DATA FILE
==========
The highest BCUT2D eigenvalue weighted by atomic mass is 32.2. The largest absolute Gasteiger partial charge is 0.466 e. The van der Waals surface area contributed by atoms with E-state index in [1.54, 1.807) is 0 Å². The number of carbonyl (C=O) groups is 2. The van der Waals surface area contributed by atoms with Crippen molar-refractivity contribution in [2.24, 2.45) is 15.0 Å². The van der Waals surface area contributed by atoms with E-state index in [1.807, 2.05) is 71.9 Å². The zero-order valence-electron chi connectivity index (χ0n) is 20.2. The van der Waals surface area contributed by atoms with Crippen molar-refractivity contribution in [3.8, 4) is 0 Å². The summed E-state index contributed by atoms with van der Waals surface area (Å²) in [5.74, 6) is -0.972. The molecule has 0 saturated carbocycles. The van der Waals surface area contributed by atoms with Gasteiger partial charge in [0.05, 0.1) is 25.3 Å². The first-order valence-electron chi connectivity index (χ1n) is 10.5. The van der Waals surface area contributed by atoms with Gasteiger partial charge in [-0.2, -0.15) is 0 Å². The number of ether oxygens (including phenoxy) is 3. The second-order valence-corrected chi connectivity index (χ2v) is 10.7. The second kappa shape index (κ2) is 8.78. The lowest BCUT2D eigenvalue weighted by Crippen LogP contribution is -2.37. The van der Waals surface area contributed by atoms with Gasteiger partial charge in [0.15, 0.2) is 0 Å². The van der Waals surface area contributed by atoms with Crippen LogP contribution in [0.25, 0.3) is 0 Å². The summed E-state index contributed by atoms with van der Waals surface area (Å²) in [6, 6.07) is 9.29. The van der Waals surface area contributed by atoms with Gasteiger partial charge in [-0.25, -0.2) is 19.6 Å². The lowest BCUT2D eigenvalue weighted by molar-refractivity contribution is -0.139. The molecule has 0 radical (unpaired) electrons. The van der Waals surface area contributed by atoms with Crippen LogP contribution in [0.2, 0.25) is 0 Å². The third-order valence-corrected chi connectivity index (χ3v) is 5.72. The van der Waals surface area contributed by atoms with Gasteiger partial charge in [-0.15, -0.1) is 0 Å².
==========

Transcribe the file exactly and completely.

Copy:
The highest BCUT2D eigenvalue weighted by atomic mass is 32.2. The largest absolute Gasteiger partial charge is 0.466 e. The van der Waals surface area contributed by atoms with E-state index in [1.54, 1.807) is 0 Å². The number of carbonyl (C=O) groups is 2. The van der Waals surface area contributed by atoms with Crippen molar-refractivity contribution in [2.24, 2.45) is 15.0 Å². The van der Waals surface area contributed by atoms with E-state index in [1.807, 2.05) is 71.9 Å². The zero-order valence-electron chi connectivity index (χ0n) is 20.2. The van der Waals surface area contributed by atoms with Crippen molar-refractivity contribution in [3.8, 4) is 0 Å². The summed E-state index contributed by atoms with van der Waals surface area (Å²) in [5.74, 6) is -0.972. The molecule has 0 saturated carbocycles. The van der Waals surface area contributed by atoms with Gasteiger partial charge in [0.05, 0.1) is 25.3 Å². The first-order valence-electron chi connectivity index (χ1n) is 10.5. The van der Waals surface area contributed by atoms with Gasteiger partial charge in [-0.2, -0.15) is 0 Å². The number of ether oxygens (including phenoxy) is 3. The second-order valence-corrected chi connectivity index (χ2v) is 10.7. The second kappa shape index (κ2) is 8.78. The lowest BCUT2D eigenvalue weighted by Crippen LogP contribution is -2.37. The van der Waals surface area contributed by atoms with Gasteiger partial charge in [0.15, 0.2) is 0 Å². The van der Waals surface area contributed by atoms with Crippen LogP contribution in [0.25, 0.3) is 0 Å². The summed E-state index contributed by atoms with van der Waals surface area (Å²) in [6, 6.07) is 9.29. The van der Waals surface area contributed by atoms with Gasteiger partial charge in [-0.25, -0.2) is 19.6 Å². The lowest BCUT2D eigenvalue weighted by molar-refractivity contribution is -0.139. The molecule has 0 radical (unpaired) electrons. The van der Waals surface area contributed by atoms with Crippen LogP contribution in [0.2, 0.25) is 0 Å². The third-order valence-corrected chi connectivity index (χ3v) is 5.72. The van der Waals surface area contributed by atoms with Gasteiger partial charge in [-0.15, -0.1) is 0 Å².